Analytical laboratory apparatus was selected to introduce ZGS Platinum “TriM” composites to potential users, because the properties of these new materials seemed to be ideal for this application where intermittent operation at temperatures up to 1300°C is typical and good corrosion and erosion resistance are required. Experience has now shown that ZGS Platinum “TriM” can replace pure platinum in most analytical applications. Trials are continuing, and some apparatus has already provided satisfactory service over two years. Determinations involving sodium carbonate, sodium metaborates, hydrofluoric and sulphuric acids at temperatures up to 1100°C have been made daily without any detrimental effects being observed. A laboratory crucible produced in ZGS Platinum “TriM” by Johnson Matthey Metals Limited is shown in Figures 2.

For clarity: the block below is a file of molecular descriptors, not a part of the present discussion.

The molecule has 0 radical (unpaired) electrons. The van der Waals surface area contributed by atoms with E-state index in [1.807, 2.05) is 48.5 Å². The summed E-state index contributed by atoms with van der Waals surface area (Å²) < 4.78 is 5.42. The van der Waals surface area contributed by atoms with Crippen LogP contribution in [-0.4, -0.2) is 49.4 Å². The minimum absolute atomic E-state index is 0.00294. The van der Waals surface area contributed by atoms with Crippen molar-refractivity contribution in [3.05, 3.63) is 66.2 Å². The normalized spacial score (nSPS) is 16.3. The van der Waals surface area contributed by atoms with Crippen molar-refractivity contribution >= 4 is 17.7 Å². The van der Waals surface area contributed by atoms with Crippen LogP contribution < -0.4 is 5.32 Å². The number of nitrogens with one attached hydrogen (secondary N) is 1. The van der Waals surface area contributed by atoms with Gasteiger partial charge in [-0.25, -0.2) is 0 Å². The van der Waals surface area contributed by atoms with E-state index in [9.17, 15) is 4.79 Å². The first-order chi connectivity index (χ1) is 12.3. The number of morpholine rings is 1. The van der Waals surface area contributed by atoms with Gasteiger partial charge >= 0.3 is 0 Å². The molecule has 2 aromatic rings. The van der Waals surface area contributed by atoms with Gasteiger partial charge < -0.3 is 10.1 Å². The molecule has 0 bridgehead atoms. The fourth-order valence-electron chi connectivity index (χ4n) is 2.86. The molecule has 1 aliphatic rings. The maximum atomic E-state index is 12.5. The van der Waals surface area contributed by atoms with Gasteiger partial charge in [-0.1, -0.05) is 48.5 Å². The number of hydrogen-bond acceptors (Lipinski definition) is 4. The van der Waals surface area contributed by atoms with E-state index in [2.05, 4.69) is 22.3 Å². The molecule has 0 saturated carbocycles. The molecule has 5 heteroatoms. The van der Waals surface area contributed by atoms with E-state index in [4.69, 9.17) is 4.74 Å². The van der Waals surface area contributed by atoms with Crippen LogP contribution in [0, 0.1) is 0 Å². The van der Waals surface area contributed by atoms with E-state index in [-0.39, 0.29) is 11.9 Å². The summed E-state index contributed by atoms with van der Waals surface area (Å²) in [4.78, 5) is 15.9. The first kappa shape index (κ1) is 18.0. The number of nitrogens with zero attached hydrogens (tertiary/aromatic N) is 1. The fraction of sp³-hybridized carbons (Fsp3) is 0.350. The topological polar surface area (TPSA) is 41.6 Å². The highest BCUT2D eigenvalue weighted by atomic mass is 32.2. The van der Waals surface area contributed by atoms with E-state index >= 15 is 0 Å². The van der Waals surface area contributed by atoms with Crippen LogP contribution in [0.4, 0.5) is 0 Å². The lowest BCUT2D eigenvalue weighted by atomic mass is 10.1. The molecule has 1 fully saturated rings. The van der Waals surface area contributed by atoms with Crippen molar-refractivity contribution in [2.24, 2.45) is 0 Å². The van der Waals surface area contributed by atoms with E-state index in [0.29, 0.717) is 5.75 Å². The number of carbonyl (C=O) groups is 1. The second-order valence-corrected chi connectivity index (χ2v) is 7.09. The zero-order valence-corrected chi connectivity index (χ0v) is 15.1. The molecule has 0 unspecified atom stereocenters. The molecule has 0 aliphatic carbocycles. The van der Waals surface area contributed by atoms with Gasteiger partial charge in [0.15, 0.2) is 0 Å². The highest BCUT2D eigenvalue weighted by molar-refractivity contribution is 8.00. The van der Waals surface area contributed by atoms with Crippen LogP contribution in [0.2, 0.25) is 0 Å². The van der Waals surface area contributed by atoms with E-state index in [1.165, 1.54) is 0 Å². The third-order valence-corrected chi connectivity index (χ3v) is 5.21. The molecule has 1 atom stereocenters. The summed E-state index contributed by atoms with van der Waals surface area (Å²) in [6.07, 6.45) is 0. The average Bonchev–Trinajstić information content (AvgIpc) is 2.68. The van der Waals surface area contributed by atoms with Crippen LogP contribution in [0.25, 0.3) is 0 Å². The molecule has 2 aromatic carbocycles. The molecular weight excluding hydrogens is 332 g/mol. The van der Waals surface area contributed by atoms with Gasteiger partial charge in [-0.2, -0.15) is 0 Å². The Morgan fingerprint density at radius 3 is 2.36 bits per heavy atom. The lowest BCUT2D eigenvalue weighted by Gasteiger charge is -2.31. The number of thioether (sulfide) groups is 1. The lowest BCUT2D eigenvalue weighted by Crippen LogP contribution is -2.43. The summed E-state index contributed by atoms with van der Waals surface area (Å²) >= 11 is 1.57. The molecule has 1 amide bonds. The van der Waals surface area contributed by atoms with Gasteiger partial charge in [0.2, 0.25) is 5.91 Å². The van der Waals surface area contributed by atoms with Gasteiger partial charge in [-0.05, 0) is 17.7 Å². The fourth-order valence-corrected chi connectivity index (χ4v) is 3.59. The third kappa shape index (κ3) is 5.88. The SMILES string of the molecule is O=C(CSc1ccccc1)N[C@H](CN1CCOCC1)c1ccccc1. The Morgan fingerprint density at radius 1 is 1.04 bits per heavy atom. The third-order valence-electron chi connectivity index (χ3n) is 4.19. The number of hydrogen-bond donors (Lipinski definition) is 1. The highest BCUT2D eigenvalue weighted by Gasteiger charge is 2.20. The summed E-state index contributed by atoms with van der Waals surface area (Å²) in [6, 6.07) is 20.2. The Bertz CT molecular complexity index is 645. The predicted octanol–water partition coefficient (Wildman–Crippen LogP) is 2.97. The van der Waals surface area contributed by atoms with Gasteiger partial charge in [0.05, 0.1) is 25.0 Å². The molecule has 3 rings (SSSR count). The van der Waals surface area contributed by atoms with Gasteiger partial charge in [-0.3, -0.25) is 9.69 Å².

In addition, ZGS Platinum “TriM” trays have been used to support ferrite components during furnace treatment, where previously pure platinum had been used. These trials also proved to be very successful.
The Glass Industry
In addition to laboratory apparatus, it was thought that ZGS Platinum “TriM” could be usefully employed in the glass manufacturing industry for certain selected applications. Trials of glass furnace start-up bushings have been carried out. These bushings need only serve for approximately three or four weeks while the poor quality glass that is melted during the start up period is drained from the furnace. The bushing is full of glass at all times, at a temperature of approximately 1250°C. Upon removal, the trial bushings showed no signs of corrosion, erosion or cracking. Clearly ZGS Platinum “TriM” is ideal for this purpose.
This success has led to the trial of another type of bushing which is used to feed a rotary type glass fibre process where once again the bushing is full of glass at 1250°C. Such bushings need to serve for a minimum period of six months, and a life in excess of one year will ultimately be required. At present ZGS Platinum “TriM” feeder bushings have served for seven months, and trials are continuing.